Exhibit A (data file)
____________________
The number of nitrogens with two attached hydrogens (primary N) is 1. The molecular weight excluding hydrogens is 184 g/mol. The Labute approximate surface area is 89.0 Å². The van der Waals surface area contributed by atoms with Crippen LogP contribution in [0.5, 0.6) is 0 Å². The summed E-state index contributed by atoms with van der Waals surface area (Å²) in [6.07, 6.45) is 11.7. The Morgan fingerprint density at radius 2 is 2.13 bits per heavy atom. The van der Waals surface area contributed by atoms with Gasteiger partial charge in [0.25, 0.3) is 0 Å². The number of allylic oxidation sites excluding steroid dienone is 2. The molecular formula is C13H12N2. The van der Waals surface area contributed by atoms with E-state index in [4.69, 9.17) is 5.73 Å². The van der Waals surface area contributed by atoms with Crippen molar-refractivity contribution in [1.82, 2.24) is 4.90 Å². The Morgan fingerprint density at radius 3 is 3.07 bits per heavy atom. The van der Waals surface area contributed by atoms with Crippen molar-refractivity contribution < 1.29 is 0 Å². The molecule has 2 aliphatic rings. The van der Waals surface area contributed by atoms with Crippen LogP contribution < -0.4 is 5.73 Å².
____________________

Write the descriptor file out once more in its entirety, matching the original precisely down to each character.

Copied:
The number of nitrogens with two attached hydrogens (primary N) is 1. The molecular weight excluding hydrogens is 184 g/mol. The Labute approximate surface area is 89.0 Å². The van der Waals surface area contributed by atoms with Crippen LogP contribution in [0.5, 0.6) is 0 Å². The summed E-state index contributed by atoms with van der Waals surface area (Å²) in [6.07, 6.45) is 11.7. The Morgan fingerprint density at radius 2 is 2.13 bits per heavy atom. The van der Waals surface area contributed by atoms with Gasteiger partial charge in [0.25, 0.3) is 0 Å². The number of allylic oxidation sites excluding steroid dienone is 2. The molecular formula is C13H12N2. The van der Waals surface area contributed by atoms with E-state index in [4.69, 9.17) is 5.73 Å². The van der Waals surface area contributed by atoms with Crippen molar-refractivity contribution in [1.82, 2.24) is 4.90 Å². The Morgan fingerprint density at radius 3 is 3.07 bits per heavy atom. The van der Waals surface area contributed by atoms with Crippen molar-refractivity contribution < 1.29 is 0 Å². The molecule has 2 aliphatic rings. The van der Waals surface area contributed by atoms with Crippen LogP contribution < -0.4 is 5.73 Å².